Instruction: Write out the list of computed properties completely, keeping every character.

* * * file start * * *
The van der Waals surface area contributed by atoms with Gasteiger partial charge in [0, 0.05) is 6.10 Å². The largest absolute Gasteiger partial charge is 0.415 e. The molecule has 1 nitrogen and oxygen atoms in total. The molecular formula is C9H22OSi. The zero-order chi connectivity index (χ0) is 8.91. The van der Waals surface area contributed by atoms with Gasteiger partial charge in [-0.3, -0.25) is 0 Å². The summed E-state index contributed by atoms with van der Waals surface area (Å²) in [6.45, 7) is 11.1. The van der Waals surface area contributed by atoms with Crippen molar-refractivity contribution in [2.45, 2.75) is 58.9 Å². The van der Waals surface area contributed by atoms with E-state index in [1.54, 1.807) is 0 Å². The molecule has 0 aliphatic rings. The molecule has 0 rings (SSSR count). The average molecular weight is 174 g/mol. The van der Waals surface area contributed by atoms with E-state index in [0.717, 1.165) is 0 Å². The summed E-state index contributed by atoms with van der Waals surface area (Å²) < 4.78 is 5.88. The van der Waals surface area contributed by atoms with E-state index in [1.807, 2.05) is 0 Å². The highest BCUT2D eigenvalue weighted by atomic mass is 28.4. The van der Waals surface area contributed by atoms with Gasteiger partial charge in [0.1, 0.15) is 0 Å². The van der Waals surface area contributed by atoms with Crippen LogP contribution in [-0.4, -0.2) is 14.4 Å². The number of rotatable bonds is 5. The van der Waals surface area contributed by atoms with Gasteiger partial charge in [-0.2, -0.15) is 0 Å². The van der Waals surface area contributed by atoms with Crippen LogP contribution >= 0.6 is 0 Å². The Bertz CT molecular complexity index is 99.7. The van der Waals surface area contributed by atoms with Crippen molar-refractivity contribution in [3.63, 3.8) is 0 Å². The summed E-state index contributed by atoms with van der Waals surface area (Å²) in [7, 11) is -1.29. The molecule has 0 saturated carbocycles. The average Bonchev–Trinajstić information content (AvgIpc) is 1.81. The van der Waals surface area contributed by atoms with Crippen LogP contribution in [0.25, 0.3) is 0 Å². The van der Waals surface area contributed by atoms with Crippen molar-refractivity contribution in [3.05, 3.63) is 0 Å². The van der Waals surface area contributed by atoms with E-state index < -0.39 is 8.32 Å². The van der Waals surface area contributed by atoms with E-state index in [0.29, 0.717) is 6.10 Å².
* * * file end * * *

The van der Waals surface area contributed by atoms with Gasteiger partial charge in [0, 0.05) is 6.10 Å². The largest absolute Gasteiger partial charge is 0.415 e. The molecule has 1 nitrogen and oxygen atoms in total. The molecular formula is C9H22OSi. The zero-order chi connectivity index (χ0) is 8.91. The van der Waals surface area contributed by atoms with Gasteiger partial charge in [-0.3, -0.25) is 0 Å². The summed E-state index contributed by atoms with van der Waals surface area (Å²) in [6.45, 7) is 11.1. The van der Waals surface area contributed by atoms with Crippen molar-refractivity contribution in [2.45, 2.75) is 58.9 Å². The van der Waals surface area contributed by atoms with E-state index in [1.54, 1.807) is 0 Å². The molecule has 0 aliphatic rings. The molecule has 0 rings (SSSR count). The average molecular weight is 174 g/mol. The van der Waals surface area contributed by atoms with E-state index in [0.717, 1.165) is 0 Å². The summed E-state index contributed by atoms with van der Waals surface area (Å²) < 4.78 is 5.88. The van der Waals surface area contributed by atoms with E-state index in [1.807, 2.05) is 0 Å². The highest BCUT2D eigenvalue weighted by atomic mass is 28.4. The van der Waals surface area contributed by atoms with Gasteiger partial charge in [0.1, 0.15) is 0 Å². The van der Waals surface area contributed by atoms with Crippen LogP contribution in [-0.4, -0.2) is 14.4 Å². The number of rotatable bonds is 5. The van der Waals surface area contributed by atoms with Gasteiger partial charge in [-0.2, -0.15) is 0 Å². The van der Waals surface area contributed by atoms with Crippen LogP contribution >= 0.6 is 0 Å². The Bertz CT molecular complexity index is 99.7. The van der Waals surface area contributed by atoms with Crippen molar-refractivity contribution in [3.63, 3.8) is 0 Å². The summed E-state index contributed by atoms with van der Waals surface area (Å²) in [7, 11) is -1.29. The molecule has 0 saturated carbocycles. The average Bonchev–Trinajstić information content (AvgIpc) is 1.81. The van der Waals surface area contributed by atoms with Crippen LogP contribution in [0.25, 0.3) is 0 Å². The van der Waals surface area contributed by atoms with Crippen molar-refractivity contribution in [3.05, 3.63) is 0 Å². The van der Waals surface area contributed by atoms with E-state index < -0.39 is 8.32 Å². The van der Waals surface area contributed by atoms with E-state index in [0.29, 0.717) is 6.10 Å².